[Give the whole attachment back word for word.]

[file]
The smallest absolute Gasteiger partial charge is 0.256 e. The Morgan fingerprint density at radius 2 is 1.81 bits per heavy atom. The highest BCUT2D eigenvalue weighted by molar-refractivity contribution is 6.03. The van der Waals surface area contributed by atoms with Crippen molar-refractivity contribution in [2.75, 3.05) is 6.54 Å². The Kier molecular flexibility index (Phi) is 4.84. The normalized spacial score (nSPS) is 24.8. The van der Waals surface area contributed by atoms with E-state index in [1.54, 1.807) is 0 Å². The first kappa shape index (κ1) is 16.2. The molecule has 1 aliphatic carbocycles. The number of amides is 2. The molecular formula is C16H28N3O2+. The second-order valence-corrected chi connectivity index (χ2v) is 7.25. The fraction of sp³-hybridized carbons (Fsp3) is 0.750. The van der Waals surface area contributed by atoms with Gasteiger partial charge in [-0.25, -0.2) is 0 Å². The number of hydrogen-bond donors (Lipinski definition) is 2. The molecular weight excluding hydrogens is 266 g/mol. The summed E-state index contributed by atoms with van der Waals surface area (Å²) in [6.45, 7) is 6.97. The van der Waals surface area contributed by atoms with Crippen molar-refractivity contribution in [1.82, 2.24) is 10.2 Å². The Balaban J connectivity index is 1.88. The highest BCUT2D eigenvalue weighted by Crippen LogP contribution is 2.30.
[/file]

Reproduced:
The smallest absolute Gasteiger partial charge is 0.256 e. The Morgan fingerprint density at radius 2 is 1.81 bits per heavy atom. The highest BCUT2D eigenvalue weighted by molar-refractivity contribution is 6.03. The van der Waals surface area contributed by atoms with Crippen molar-refractivity contribution in [2.75, 3.05) is 6.54 Å². The Kier molecular flexibility index (Phi) is 4.84. The normalized spacial score (nSPS) is 24.8. The van der Waals surface area contributed by atoms with E-state index in [1.54, 1.807) is 0 Å². The first kappa shape index (κ1) is 16.2. The molecule has 1 aliphatic carbocycles. The number of amides is 2. The molecular formula is C16H28N3O2+. The second-order valence-corrected chi connectivity index (χ2v) is 7.25. The fraction of sp³-hybridized carbons (Fsp3) is 0.750. The van der Waals surface area contributed by atoms with Gasteiger partial charge in [-0.25, -0.2) is 0 Å². The number of hydrogen-bond donors (Lipinski definition) is 2. The molecular weight excluding hydrogens is 266 g/mol. The summed E-state index contributed by atoms with van der Waals surface area (Å²) in [6.45, 7) is 6.97. The van der Waals surface area contributed by atoms with Crippen molar-refractivity contribution in [1.82, 2.24) is 10.2 Å². The Balaban J connectivity index is 1.88. The highest BCUT2D eigenvalue weighted by Crippen LogP contribution is 2.30.